Oh dear, Jamie. You seem to have got yourself in the middle of a right old shit storm. Brave is the man who makes any kind of public comment on breastfeeding and if that man should use the adjective “easy” in said context then he probably deserves what he’s got coming.
Having said that, I have to sympathise with poor old Jamie. I admit I’ve sniggered along with all of the comments about mothers being as happy to accept breastfeeding wisdom from Jamie as they would be to find Greg Wallace spouting about the virtues (or not) of co-sleeping but I do tend to think that he has his heart in the right place.
The thing is, whether we like it or not, the research does tend to show that breastfeeding is good for both babies and for mothers. And so Jamie has picked up on this research and said, well duh, everyone should be doing that then surely?
And maybe, in a perfect world, we all should. But sadly, the world of babies and breastfeeding is not a perfect one, far from it in fact. It’s a world in which so many of us enter the whole thing with the absolute best of intentions and then emerge from it, bleeding and emotionally exhausted, haunted by a sense of failure which imbues every syllable we have to utter on the subject with an intense and wearied emotion.
I’ve had 2 babies myself and I breastfed the first until he was 11 months and the second until she was 8 months, pretty much exclusively. On the face of it I look like the picture of breastfeeding success and, I’ll be honest, I do look back on that time and feel glad of the experience.
However. I also look back on that time and remember the time when I was crying so much about being unable to feed my son that I couldn’t come downstairs to meet very well-intentioned visitors hoping for a glimpse of a blissed out mother and baby. When every feed would start with excruciating pain and end with blood around the mouth of my beloved child so it felt like I was somehow punching him in the mouth with my good intentions. And that terrible isolating feeling that I absolutely couldn’t quit no matter how much it was costing me emotionally because I just couldn’t cope with the sense of failure.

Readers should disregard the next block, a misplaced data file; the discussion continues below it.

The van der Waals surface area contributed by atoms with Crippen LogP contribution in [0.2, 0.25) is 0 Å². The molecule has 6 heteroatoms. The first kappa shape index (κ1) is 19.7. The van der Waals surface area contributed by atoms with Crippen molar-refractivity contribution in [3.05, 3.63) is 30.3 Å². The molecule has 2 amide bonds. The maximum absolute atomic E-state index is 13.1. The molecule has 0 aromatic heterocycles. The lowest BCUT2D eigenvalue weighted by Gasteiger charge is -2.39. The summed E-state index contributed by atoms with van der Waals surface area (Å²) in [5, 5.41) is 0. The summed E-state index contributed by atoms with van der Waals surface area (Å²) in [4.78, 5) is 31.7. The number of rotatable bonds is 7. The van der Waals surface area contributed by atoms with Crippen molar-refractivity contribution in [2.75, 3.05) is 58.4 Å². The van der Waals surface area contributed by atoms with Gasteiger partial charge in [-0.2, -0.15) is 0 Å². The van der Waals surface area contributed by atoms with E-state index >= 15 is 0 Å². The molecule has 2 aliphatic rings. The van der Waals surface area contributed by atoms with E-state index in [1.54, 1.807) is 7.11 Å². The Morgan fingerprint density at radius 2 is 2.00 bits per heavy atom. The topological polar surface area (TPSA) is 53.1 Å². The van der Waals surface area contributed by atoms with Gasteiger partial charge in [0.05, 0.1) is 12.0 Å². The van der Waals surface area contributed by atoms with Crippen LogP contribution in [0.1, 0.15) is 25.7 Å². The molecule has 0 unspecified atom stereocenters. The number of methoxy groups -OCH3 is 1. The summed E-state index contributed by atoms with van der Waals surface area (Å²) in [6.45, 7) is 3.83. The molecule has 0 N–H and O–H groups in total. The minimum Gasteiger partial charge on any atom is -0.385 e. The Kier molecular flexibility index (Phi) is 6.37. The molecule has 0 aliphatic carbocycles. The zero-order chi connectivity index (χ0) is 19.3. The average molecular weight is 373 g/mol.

Far from easy it was probably the hardest thing I ever did in my life.
I got there in the end partly because I wanted it so badly and partly because I had some great people around me that helped, including sisters of course and a really good breastfeeding clinic where it felt ok to be in a terrible bloody (literally) state.
When I had my second, it all came much easier. Maybe it was because I’d been there before, maybe it was because the birth was somewhat less awful (although still not exactly idyllic) or because she wasn’t tongue-tied like my first but I think mostly it was because I had just decided that whatever happened I wasn’t going to put myself through that again. It just really wasn’t worth sacrificing my sanity for. And so, of course, she latched immediately and we never had an issue.
But I remember very clearly being on a ward full of women, all first time mothers except me, all terrified that they had no idea how to feed their baby but very much wanting to and being offered very little help. One said to me desperately, “how are you getting her to do it??” I wanted to run her through a quick slideshow of my own crappy breastfeeding experiences but I could only explain that this wasn’t my first time and that it does get easier. The words felt insufficient.
And so I do think that Jamie is right in some respects. We should be doing more to help women breastfeed, it’s a good thing, it is, and when it goes right it’s a pretty beautiful experience. But this is about helping the women who want to and who are struggling to do so to breastfeed, not judging those who don’t want to, or cannot with words like “easy” because, believe me Jamie, we are already judging ourselves harshly enough without anyone else getting in on the act.